Bellman-Ford algorithm for shortest paths and potentials

Bellman-Ford shortest paths algorithm. Finding minimal distances in directed graphs, when some arc lengths are negative, cannot be done by Dijkstra’s algorithm (at least not without some preparation). Moreover, it is obvious that one cannot even define the minimal distances when the digraph has a negative length cycle.
While negative length paths look artificial, they arise naturally in modeling (say, a driver has to pay to use certain stretches of the road, but is paid for driving up other stretches) and algorithms, not the least in Hungarian method for weighted bipartite matching.

Let \Gamma=(V,A) be a directed graph and \ell:A\to \mathbb{R} a length function on the arcs of \Gamma. Suppose we are interested in the shortest, w.r.t. \ell, (directed) paths from v\in V to all the vertices of \Gamma (reachable from v, that is). We define d_k(u) to be the minimal length of at most k-arc path from v to u\in V.

Certainly, d_0(v)=0 (as our graph does not have a negative length cycle) and d_0(u)=\infty for all v\neq u\in V. Then, by induction,

d_k(u)=\min (d_{k-1}(u),\min_{(w,u)\in A}d_{k-1}(w)+\ell(w,u)).

That’s good, but can k grow arbitrarily? Well, if a walk to u visits a vertex more than once, this means it contains a cycle — unless this cycle has negative length (and we don’t allow it here) it can be removed from the walk, and it will not increase walk’s length. Thus without loss in generality, a shortest path to u has at most |V| vertices, and so d_n(u) is the distance from v to u.

Thus in at most O(|V||E|) operations we will find the distances from v to all the vertices of \Gamma.

Excercise. Modify the procedure to do a simultaneous computation of the distances from each v\in V to all u\in V, i.e. the distance matrix, in O(n^3) operations.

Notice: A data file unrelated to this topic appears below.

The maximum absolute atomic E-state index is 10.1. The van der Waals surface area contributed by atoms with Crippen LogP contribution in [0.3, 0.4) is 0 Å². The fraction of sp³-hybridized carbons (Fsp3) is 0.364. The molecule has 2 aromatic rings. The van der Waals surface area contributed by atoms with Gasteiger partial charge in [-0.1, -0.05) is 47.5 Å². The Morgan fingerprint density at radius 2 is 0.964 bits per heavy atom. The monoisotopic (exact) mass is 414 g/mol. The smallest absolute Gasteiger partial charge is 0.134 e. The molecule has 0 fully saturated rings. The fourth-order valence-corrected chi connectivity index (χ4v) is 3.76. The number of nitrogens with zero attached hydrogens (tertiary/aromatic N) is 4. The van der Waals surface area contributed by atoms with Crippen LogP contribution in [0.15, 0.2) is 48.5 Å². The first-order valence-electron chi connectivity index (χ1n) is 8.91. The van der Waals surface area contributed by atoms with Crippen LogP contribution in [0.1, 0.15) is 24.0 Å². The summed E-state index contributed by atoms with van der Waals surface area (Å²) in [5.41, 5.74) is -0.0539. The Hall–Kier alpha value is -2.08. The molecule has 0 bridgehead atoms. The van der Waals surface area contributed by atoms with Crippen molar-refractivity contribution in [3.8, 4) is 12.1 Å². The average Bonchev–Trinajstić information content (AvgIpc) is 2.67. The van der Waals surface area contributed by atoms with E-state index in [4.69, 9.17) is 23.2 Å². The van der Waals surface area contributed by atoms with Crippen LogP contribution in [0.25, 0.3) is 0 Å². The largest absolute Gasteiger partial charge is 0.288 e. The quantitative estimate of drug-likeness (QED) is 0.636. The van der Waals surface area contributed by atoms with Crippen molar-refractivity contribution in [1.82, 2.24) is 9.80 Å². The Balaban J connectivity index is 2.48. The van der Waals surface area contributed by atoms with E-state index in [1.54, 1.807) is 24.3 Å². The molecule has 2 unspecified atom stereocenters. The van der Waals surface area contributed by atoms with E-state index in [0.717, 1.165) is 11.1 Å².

Potentials. In this setting, a useful concept is that of potential, a function p:V\to\mathbb{R} such that

\ell(u,v)\geq p(v)-p(u),\quad for all (u,v)\in A.

When all the arc lengths are nonnegative, the zero function v\mapsto 0 is a potential. When there are negative length arcs, a potential can be used to adjust the distance function so that the new one is nonnegative, and a path is shortest w.r.t. to the new function iff it is shortest w.r.t. the old one: namely, set \ell'(u,v)=\ell(u,v)-p(v)+p(u) for all arcs (u,v). Indeed, when we compute the \ell'-length \ell'(P) of the path P between x and y, we see that \ell'(P)=\ell(P)-p(y)+p(u).

Constructing a potential. Attach to \Gamma an extra vertex v_0 and join it with the vertices v of \Gamma by arcs (v_0,v) of length 0. Run Bellman-Ford algorithm for the distances d(v_0,v), and set p(v)=d(v_0,v). As for any arc (u,v) one has p(v)\leq p(u)+\ell(u,v), we indeed obtain a potential.

Again, here we assume that there are no negative length cycles in \Gamma – indeed, otherwise a potential does not exist (this can be proved by summing the inequalities \ell(u,v)\geq p(v)-p(u) along a cycle.)


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One Response to “Bellman-Ford algorithm for shortest paths and potentials”

  1. 2010 in review – Happy New Year! « Equatorial Mathematics Says:

    […] Bellman-Ford algorithm for shortest paths and potentials September 2009 […]

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